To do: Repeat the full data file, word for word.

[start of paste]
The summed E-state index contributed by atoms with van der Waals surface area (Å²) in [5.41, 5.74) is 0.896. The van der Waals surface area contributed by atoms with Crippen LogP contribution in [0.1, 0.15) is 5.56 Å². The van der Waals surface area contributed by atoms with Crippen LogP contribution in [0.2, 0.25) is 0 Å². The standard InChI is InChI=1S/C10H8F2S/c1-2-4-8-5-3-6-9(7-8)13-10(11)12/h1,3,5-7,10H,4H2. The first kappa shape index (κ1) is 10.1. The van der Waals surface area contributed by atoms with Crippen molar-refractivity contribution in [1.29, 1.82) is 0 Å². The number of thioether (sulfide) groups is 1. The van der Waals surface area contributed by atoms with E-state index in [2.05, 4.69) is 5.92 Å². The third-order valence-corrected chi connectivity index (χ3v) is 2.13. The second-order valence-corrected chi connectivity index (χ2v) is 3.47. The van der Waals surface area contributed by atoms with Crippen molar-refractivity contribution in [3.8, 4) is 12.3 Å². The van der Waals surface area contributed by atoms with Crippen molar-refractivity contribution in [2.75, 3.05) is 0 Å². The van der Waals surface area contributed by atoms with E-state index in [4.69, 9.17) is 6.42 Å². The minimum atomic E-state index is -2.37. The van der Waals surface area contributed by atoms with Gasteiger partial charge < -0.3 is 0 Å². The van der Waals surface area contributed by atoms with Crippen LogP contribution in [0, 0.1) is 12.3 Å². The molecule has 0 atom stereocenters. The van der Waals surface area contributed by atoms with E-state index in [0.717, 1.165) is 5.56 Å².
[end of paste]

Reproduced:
The summed E-state index contributed by atoms with van der Waals surface area (Å²) in [5.41, 5.74) is 0.896. The van der Waals surface area contributed by atoms with Crippen LogP contribution in [0.1, 0.15) is 5.56 Å². The van der Waals surface area contributed by atoms with Crippen LogP contribution in [0.2, 0.25) is 0 Å². The standard InChI is InChI=1S/C10H8F2S/c1-2-4-8-5-3-6-9(7-8)13-10(11)12/h1,3,5-7,10H,4H2. The first kappa shape index (κ1) is 10.1. The van der Waals surface area contributed by atoms with Crippen molar-refractivity contribution in [1.29, 1.82) is 0 Å². The number of thioether (sulfide) groups is 1. The van der Waals surface area contributed by atoms with E-state index in [2.05, 4.69) is 5.92 Å². The third-order valence-corrected chi connectivity index (χ3v) is 2.13. The second-order valence-corrected chi connectivity index (χ2v) is 3.47. The van der Waals surface area contributed by atoms with Crippen molar-refractivity contribution in [3.8, 4) is 12.3 Å². The van der Waals surface area contributed by atoms with Crippen molar-refractivity contribution in [2.75, 3.05) is 0 Å². The van der Waals surface area contributed by atoms with E-state index in [4.69, 9.17) is 6.42 Å². The minimum atomic E-state index is -2.37. The van der Waals surface area contributed by atoms with Gasteiger partial charge < -0.3 is 0 Å². The van der Waals surface area contributed by atoms with Crippen LogP contribution in [0, 0.1) is 12.3 Å². The molecule has 0 atom stereocenters. The van der Waals surface area contributed by atoms with E-state index in [0.717, 1.165) is 5.56 Å².